Josh Rodríguez

Known for his energetic rhythms, rich harmonic language, and striking colors, Colombian-American composer Josh Rodríguez (b. 1982) continues to gain recognition as an emerging composer and collaborator on a national and international scale. Born in Argentina and raised in Guatemala, Mexico, and the United States, Rodríguez’s musical imagination has been formed by this bilingual multicultural heritage. 

Rodríguez collaborates regularly with theatre and film directors and has received notable concert commissions in a wide range of musical genres: works include Dos Palabras, which won the Inaugural Springfield Chamber Chorus Composition Competition (2022) and is available on Spotify/iTunes, When Stone Becomes Forest (Winner of THE AMERICAN PRIZE – Professional Band Division 2022),  Partita Picosa (a 5-movement piece for solo piano), Contra Spem Spero (violin chamber concerto), and That Crazed Girl Improvising (piano trio), all which were finalists for the AMERICAN PRIZE (TIKAL, for concert band received Honorable Mention, 2021).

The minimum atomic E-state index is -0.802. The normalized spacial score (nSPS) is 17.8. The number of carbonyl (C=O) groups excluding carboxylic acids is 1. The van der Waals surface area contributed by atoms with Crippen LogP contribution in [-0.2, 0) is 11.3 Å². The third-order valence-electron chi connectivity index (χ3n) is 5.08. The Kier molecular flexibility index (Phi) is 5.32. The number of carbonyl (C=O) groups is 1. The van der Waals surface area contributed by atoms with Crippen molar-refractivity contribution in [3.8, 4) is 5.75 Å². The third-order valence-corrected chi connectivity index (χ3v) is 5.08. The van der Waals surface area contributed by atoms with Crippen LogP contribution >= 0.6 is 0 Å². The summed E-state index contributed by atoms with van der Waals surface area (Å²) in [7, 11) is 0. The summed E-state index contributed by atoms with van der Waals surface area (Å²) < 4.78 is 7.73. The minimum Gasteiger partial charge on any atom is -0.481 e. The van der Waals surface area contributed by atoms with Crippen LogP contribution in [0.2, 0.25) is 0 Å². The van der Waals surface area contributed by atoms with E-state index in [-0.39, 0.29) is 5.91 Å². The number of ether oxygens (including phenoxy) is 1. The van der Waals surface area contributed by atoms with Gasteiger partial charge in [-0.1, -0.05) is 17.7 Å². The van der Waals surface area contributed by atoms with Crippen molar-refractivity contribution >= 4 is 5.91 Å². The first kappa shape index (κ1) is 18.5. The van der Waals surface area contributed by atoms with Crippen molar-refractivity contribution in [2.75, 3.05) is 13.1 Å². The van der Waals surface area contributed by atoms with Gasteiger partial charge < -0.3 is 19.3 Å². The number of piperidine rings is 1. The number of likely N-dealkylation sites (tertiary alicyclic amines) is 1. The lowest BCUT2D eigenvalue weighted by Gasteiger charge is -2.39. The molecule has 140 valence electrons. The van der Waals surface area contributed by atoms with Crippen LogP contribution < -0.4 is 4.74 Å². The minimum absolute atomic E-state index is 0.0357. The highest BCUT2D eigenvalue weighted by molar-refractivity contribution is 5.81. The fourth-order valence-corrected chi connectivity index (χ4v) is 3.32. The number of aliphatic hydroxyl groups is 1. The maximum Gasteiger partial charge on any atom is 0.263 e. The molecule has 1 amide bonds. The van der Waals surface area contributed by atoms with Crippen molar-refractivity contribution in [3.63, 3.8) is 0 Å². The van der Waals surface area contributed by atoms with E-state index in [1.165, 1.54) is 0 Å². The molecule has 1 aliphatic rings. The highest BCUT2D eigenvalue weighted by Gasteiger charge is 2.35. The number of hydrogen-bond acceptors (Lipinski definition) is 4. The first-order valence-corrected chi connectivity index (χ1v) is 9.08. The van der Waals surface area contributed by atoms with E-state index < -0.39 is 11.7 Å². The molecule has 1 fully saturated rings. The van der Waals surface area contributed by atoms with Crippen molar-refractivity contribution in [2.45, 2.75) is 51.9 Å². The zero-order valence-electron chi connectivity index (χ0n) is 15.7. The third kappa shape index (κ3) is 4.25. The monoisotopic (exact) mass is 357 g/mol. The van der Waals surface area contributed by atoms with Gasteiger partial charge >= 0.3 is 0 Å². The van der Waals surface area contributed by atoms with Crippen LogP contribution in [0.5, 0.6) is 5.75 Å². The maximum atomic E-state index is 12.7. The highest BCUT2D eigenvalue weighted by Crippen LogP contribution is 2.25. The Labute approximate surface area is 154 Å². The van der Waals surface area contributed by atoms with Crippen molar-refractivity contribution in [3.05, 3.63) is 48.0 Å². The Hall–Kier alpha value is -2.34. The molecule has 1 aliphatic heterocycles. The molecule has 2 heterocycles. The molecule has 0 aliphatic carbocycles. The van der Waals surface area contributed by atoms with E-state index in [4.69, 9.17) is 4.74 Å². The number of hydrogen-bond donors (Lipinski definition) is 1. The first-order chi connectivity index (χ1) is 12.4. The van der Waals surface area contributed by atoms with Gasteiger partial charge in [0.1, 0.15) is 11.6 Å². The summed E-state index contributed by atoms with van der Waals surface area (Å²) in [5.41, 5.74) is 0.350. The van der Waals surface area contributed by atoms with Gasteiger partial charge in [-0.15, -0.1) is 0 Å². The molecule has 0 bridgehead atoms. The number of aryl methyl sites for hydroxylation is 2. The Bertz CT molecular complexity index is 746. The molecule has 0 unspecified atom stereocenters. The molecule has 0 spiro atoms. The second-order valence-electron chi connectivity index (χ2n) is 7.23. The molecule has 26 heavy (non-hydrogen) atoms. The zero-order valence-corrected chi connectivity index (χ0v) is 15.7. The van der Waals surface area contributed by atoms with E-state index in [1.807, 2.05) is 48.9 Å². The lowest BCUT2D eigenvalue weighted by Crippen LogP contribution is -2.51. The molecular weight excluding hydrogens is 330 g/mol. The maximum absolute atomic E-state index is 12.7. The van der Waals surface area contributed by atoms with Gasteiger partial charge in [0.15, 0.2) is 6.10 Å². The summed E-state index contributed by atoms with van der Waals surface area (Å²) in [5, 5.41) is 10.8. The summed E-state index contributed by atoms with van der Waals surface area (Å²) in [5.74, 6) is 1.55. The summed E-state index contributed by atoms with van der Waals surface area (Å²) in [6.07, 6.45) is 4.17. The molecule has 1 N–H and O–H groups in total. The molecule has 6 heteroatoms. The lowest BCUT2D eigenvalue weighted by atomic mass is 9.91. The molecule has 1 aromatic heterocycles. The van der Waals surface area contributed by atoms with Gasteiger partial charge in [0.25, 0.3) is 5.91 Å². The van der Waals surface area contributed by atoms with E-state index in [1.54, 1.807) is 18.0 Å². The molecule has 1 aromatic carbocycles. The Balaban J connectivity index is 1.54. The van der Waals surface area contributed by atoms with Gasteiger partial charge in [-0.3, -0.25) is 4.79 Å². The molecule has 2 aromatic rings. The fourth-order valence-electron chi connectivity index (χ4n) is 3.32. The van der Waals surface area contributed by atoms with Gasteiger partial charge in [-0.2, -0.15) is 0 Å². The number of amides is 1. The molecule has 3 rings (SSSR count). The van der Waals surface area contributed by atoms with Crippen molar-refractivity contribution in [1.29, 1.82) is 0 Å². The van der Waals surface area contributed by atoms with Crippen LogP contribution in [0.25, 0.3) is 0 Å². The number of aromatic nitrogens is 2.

He’s written numerous choral works, music for jazz trio and big band, original scores for Courtyard Shakespeare Festival’s productions of Hamlet (2019), Much Ado About Nothing (2022), Richard III (2022), and Rosencrantz and Guildenstern are Dead (2019), and CBU Theatre’s productions of Love’s Labour’s Lost (2020) and She Stoops to Conquer (2021). In addition to concert and theatre music, Rodríguez has scored numerous film projects (currently THE TEMPEST by Rebel Run Studios), several of which have appeared in international film festivals and received special awards.​​

Rodríguez (ASCAP) is composer-in-residence of the Corona Symphony Orchestra, and currently serves as Associate Professor of Music Theory and Composition at the Elmhurst University. He regularly contributes to various arts & culture blogs and is on the Leadership Team of Deus-Ex-Musica an initiative that brings musicians, clergy, and non-musicians together for concerts and conversations about the intersection of faith and new music.​

Rodríguez earned his MM at the Cleveland Institute of Music and upon winning the Eugene V. Cota-Robles Fellowship moved west to study a doctorate at the University of  California, Los Angeles. His research at UCLA culminated with his dissertation on Argentine composer Alberto Ginastera. 

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